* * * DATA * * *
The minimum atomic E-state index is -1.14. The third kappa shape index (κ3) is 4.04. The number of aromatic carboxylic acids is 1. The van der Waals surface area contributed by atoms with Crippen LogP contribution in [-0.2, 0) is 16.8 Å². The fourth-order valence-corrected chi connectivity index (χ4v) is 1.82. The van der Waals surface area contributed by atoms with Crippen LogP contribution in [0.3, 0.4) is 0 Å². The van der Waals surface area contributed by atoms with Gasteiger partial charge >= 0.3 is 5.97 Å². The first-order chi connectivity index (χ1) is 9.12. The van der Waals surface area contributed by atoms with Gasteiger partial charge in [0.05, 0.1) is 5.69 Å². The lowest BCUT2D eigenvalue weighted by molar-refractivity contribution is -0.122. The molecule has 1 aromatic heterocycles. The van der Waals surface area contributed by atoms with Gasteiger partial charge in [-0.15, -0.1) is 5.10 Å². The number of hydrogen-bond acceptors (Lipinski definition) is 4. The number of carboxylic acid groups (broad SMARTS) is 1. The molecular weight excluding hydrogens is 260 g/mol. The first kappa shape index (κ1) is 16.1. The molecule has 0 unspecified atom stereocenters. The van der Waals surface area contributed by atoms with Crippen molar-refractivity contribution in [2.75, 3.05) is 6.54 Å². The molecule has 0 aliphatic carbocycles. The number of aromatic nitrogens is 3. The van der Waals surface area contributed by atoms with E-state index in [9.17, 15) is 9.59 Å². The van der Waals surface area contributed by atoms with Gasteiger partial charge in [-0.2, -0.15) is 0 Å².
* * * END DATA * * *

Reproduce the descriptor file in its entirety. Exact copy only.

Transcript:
The minimum atomic E-state index is -1.14. The third kappa shape index (κ3) is 4.04. The number of aromatic carboxylic acids is 1. The van der Waals surface area contributed by atoms with Crippen LogP contribution in [-0.2, 0) is 16.8 Å². The fourth-order valence-corrected chi connectivity index (χ4v) is 1.82. The van der Waals surface area contributed by atoms with Crippen LogP contribution in [0.3, 0.4) is 0 Å². The van der Waals surface area contributed by atoms with Gasteiger partial charge >= 0.3 is 5.97 Å². The first-order chi connectivity index (χ1) is 9.12. The van der Waals surface area contributed by atoms with Gasteiger partial charge in [0.05, 0.1) is 5.69 Å². The lowest BCUT2D eigenvalue weighted by molar-refractivity contribution is -0.122. The molecule has 1 aromatic heterocycles. The van der Waals surface area contributed by atoms with Gasteiger partial charge in [-0.15, -0.1) is 5.10 Å². The number of hydrogen-bond acceptors (Lipinski definition) is 4. The number of carboxylic acid groups (broad SMARTS) is 1. The molecular weight excluding hydrogens is 260 g/mol. The first kappa shape index (κ1) is 16.1. The molecule has 0 unspecified atom stereocenters. The van der Waals surface area contributed by atoms with Crippen molar-refractivity contribution in [2.75, 3.05) is 6.54 Å². The molecule has 0 aliphatic carbocycles. The number of aromatic nitrogens is 3. The van der Waals surface area contributed by atoms with E-state index in [9.17, 15) is 9.59 Å². The van der Waals surface area contributed by atoms with Gasteiger partial charge in [-0.2, -0.15) is 0 Å².